Naturally the parties concerned in the matters must have sufficient interest in the case concerned for judicial review to be at its most effective. The courts in this situation will be interested to see the extensity of the 'sufficient interest/ locus standi' they posses in order to seek judicial review successfully. The purpose and the advantage of the standing requirements is that they 'filter out' unmeritorious, frivolous or trivial applications and thereby save time of the courts. In this case, the main focus is placed upon an interest group and their interest in decision that affects society, as a whole.
In illustrating this, there are two cases, upon contrast, can highlight the significance of the sufficient loci standi that the pressure groups have. In R v Secretary of State for the Environment ex. parte Rose Theatre Trust Co.  1 QB 504, held that the Trust did not have loci standi as the question of standing should be determined on the basis of whether the applicant has personal interest. The act of forming a company did not in itself give the members' locus standi or the company. It is clear from this, that the pressure group may not fulfil criteria of being personally affected by the decision or activity in question.
In contrast to this, R v Secretary of State for the Environment ex. parte Greenpeace  1 WLR 570, it was held that Greenpeace did actually have standing to apply for review. As it must be taken to account that Greenpeace is a well-resourced public interest group, committed to broad public interest. (UK, alone, has over 400,000 supporters) It is claimed to represent broader public interests, as is in a much better position to present a case than an ordinary individual.
In relation to all this, it is clear that the authority in question e. g. the League, cannot merely base their application on loci standi, as further evidence is required. It would be appropriate to examine the statute in question (UK Lottery Act) to inquest further in gaining a better understanding of a successive application of judicial review. Further to this, the existence of there being grounds of review must be regarded, as this will assist in strengthening the case for the League. As a famous case Council of Civil Service Unions v Minister for the Civil Service  AC 374 (commonly known as the GCHQ case), this provides the three-fold classifications of the grounds for judicial review.
It is in this case that Lord Diplock was able to identify the three main areas, which were to be under court scrutiny in major judicial review cases: The ULC have also failed to provide sufficient evidence in relation as to why the League was not consulted or even referred to. The failure of the lack of notification given to the Anti-Gambling League means that this draws attention, and presents an argument in favour of the League as to there been a breach of statutory requirement. In Attorney- General v Fulham Corporation  1 Ch 440, the Corporation was empowered by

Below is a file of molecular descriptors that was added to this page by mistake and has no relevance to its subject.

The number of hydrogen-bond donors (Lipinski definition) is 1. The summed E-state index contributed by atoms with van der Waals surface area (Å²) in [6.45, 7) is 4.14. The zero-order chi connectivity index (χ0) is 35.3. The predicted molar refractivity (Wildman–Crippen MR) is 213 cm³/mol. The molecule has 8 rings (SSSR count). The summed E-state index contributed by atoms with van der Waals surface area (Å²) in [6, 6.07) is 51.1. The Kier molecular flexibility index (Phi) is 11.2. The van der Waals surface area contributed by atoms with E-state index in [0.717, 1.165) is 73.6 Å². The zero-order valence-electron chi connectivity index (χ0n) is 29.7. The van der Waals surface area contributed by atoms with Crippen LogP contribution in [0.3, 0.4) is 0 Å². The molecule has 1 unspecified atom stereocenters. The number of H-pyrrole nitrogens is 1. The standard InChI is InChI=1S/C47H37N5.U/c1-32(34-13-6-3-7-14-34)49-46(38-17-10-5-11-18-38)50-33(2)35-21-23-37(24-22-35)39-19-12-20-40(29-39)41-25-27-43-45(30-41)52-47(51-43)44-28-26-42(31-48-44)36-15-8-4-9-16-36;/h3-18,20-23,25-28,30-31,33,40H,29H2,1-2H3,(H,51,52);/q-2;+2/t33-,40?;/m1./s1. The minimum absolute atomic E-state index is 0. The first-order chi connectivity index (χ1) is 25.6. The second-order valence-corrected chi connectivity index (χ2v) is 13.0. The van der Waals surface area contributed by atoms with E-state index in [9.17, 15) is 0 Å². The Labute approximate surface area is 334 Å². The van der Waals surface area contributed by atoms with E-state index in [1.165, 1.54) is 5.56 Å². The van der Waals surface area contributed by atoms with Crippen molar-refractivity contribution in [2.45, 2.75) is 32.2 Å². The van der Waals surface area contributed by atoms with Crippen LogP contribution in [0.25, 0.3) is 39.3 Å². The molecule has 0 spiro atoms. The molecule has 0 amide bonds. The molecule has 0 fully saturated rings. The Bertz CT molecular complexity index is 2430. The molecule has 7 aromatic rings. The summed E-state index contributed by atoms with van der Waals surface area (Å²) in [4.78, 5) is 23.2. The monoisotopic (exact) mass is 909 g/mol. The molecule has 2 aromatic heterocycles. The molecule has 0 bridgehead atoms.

statute to maintain wash-houses, but this power did not extend to the operation of a laundry. In this, there is a clear illustration of the fact that the decision/ activity was in excess of its conferred powers, therefore it can be said that the Corporation was acting ultra vires. The court held that the maintenance of the washhouses should not be used for profit-making purposes, in the same way the ULC should not encourage or even favour the promotion of gambling by granting licence to the a body that would encourage further gambling habits.
Abuse of power is another means by which the decision-maker can be said to be acting ultra vires. In Padfield v Minister of Agriculture, Fisheries and Food  AC 997, held that Ministers are under a duty to use discretionary powers to promote Parliament's intention, therefore would be acting ultra vires if they acted prior to the policy and objects of the Act in question. Irrationality Here the grounds for judicial review can arise when the decision-maker does not exercise discretion properly or abuses the discretion conferred.
A decision-maker that is conferred to the discretionary powers is expected to consider each case on its own particular set of merits and facts. This can be said to be inter-linked with those of the reasons given above, as in ULC's case the discretionary power together with the decision exercised are unlawful and irrational. According to the Director of the Anti-Gambling League, Mark, the decision made by ULC in granting of the licence to Fat Cats plc, was irrational. The basis of this argument can be challenged on the grounds of irrationality: